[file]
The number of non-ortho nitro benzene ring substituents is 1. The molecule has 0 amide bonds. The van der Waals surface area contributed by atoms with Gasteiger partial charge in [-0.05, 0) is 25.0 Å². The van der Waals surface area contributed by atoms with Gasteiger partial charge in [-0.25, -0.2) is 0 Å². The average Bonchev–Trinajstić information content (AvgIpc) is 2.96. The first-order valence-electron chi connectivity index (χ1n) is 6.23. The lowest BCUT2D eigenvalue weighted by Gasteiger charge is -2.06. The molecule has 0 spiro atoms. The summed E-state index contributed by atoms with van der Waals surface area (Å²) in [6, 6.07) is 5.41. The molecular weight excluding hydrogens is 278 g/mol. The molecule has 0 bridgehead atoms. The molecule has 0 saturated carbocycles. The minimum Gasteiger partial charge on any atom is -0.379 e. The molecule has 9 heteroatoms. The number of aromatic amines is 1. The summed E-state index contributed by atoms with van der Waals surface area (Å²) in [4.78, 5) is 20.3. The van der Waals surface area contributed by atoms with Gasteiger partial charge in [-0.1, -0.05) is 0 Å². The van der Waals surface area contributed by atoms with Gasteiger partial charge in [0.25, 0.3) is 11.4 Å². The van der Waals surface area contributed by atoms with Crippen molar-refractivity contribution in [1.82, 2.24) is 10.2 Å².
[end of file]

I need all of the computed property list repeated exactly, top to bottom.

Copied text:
The number of non-ortho nitro benzene ring substituents is 1. The molecule has 0 amide bonds. The van der Waals surface area contributed by atoms with Gasteiger partial charge in [-0.05, 0) is 25.0 Å². The van der Waals surface area contributed by atoms with Gasteiger partial charge in [-0.25, -0.2) is 0 Å². The average Bonchev–Trinajstić information content (AvgIpc) is 2.96. The first-order valence-electron chi connectivity index (χ1n) is 6.23. The lowest BCUT2D eigenvalue weighted by Gasteiger charge is -2.06. The molecule has 0 spiro atoms. The summed E-state index contributed by atoms with van der Waals surface area (Å²) in [6, 6.07) is 5.41. The molecular weight excluding hydrogens is 278 g/mol. The molecule has 0 bridgehead atoms. The molecule has 0 saturated carbocycles. The minimum Gasteiger partial charge on any atom is -0.379 e. The molecule has 9 heteroatoms. The number of aromatic amines is 1. The summed E-state index contributed by atoms with van der Waals surface area (Å²) in [4.78, 5) is 20.3. The van der Waals surface area contributed by atoms with Gasteiger partial charge in [-0.1, -0.05) is 0 Å². The van der Waals surface area contributed by atoms with Gasteiger partial charge in [0.25, 0.3) is 11.4 Å². The van der Waals surface area contributed by atoms with Crippen molar-refractivity contribution in [1.82, 2.24) is 10.2 Å².